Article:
OPINION

Phyllis Buell, September Journeys

Syracuse Journal-Democrat

HEADLINE for this week's Column: Haste Still Makes Waste

I decided to run a few errands last Thursday morning while it was still fairly cool. Traffic was light and my trip was going well until I was waiting to make a right turn onto 27th St. from A.

Pulling up to the intersection, I noticed a pickup truck coming up very fast behind me. I probably could have beat the yellow and pulled out. Apparently, that was what the driver of that truck thought I should have done. He screeched to a stop just short of hitting me. I breathed a sigh of relief and thought that was the end of the situation.

As the flow of traffic passing in front of me began to slow, the vehicle behind me started to honk.

At first, I didn’t catch on to the fact it was honking at me! Yes, I know you can make a right turn on red in some intersections if there isn’t any traffic coming. I didn’t have a good sight line of oncoming traffic and decided to wait for the green.

I will admit the light did seem unusually long perhaps because the honking behind me continued. Maybe it just seemed that way.

Finally, the light turned green and I pulled out as quickly as I could. The pickup behind me pulled alongside into the left lane and gave me a friendly wave of his hand that I saw via peripheral vision. I did not look at him. Then as he pulled in front of me, he slowed temporarily, tapped his brakes - and then floored it!

I was a farmer’s daughter and been a farmer’s wife entirely too long not to know what was going to happen next!

Sticking many feet out of the back of the truck, resting on the raised end gate were several new 2 x 4’s, along with some other wrapped pieces of metal. Apparently, they hadn’t been secured in any way and didn’t have a warning flag tied to the end. Those 2 x 4’s were slip-sliding away as quickly as they could.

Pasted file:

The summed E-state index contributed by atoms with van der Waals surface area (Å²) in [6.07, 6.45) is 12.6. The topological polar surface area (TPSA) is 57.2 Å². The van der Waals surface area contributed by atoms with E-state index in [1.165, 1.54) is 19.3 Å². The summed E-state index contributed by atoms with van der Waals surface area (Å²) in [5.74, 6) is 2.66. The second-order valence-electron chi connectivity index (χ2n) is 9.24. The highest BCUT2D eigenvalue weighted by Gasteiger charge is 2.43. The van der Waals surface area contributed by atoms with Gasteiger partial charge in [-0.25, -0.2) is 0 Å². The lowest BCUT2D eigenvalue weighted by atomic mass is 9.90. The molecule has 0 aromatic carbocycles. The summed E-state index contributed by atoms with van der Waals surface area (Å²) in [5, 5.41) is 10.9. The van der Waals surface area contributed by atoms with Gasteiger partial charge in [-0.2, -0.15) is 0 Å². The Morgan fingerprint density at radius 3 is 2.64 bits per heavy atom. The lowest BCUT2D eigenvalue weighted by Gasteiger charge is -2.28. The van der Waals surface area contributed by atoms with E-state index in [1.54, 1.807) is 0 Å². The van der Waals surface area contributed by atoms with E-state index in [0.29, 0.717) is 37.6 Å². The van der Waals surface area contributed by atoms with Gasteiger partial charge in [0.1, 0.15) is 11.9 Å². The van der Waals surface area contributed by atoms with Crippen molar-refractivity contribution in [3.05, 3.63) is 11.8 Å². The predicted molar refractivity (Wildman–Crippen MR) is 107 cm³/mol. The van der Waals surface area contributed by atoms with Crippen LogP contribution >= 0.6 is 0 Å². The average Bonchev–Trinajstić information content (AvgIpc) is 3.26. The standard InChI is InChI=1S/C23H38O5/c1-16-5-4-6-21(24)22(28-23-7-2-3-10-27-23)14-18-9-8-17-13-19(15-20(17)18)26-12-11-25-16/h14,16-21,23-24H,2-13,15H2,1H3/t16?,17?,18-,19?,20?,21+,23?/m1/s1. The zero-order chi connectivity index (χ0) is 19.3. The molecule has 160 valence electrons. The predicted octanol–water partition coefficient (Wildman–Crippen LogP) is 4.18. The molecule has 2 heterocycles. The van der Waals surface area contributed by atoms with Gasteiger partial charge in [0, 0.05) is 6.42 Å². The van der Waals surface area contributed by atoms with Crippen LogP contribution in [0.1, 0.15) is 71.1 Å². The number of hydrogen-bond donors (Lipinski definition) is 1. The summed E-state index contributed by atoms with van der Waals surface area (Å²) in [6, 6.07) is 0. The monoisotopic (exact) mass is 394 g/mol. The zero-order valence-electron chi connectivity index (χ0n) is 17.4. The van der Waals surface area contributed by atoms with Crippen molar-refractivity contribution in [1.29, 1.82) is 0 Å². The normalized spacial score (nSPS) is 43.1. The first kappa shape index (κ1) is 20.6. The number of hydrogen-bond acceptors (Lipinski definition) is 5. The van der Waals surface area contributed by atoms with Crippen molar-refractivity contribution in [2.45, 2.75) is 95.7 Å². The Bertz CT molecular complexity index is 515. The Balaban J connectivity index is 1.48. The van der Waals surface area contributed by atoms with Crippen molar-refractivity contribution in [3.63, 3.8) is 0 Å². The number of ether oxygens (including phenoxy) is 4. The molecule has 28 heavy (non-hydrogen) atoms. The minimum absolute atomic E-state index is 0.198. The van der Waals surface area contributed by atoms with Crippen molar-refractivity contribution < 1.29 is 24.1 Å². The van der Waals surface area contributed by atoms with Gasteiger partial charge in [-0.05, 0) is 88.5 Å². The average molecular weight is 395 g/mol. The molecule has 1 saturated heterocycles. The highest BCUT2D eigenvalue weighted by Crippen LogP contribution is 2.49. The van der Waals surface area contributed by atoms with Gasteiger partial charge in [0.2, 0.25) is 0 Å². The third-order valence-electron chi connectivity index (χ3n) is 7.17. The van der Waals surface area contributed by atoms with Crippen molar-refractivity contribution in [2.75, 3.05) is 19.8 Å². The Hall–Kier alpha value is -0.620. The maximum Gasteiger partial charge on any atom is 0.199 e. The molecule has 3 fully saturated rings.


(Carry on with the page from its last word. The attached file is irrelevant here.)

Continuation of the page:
“Oh, no,” I thought. “Can I miss them?” I knew it would be too dangerous to try to come to a complete stop.

Those expensive 2 x 4’s were in a cooperative mood. They laid themselves smack down in the center of the lane. My little old Escape went over them with ease. I glanced in my rear view mirror and saw the van behind me already had his hazard lights on and had stopped. The driver hopped out and quickly put them in his vehicle.

“Mr. Speedy” apparently didn’t have a clue he had lost part of his load. He was too busy weaving in and out of traffic, apparently in a very big hurry to get wherever he was going.

I’m pretty sure when he discovers his loss, he will think it was my fault!

I kept it “together” until I parked my car. Then – the shaking began when I realized I had just been in a version of serious road rage.

In this day and age of violence and no respect for anyone, I count myself very fortunate I came through the experience with nothing more than a scare. We truly don’t have any notion of the problems or concerns the operator of any other vehicle is facing.

Whatever the driver of that truck was personally dealing with, he wasn’t handling it well, at least according to me. He probably told his friends about the old lady that got in his way and caused him problems.

After all, there are always two sides to any situation, aren’t there?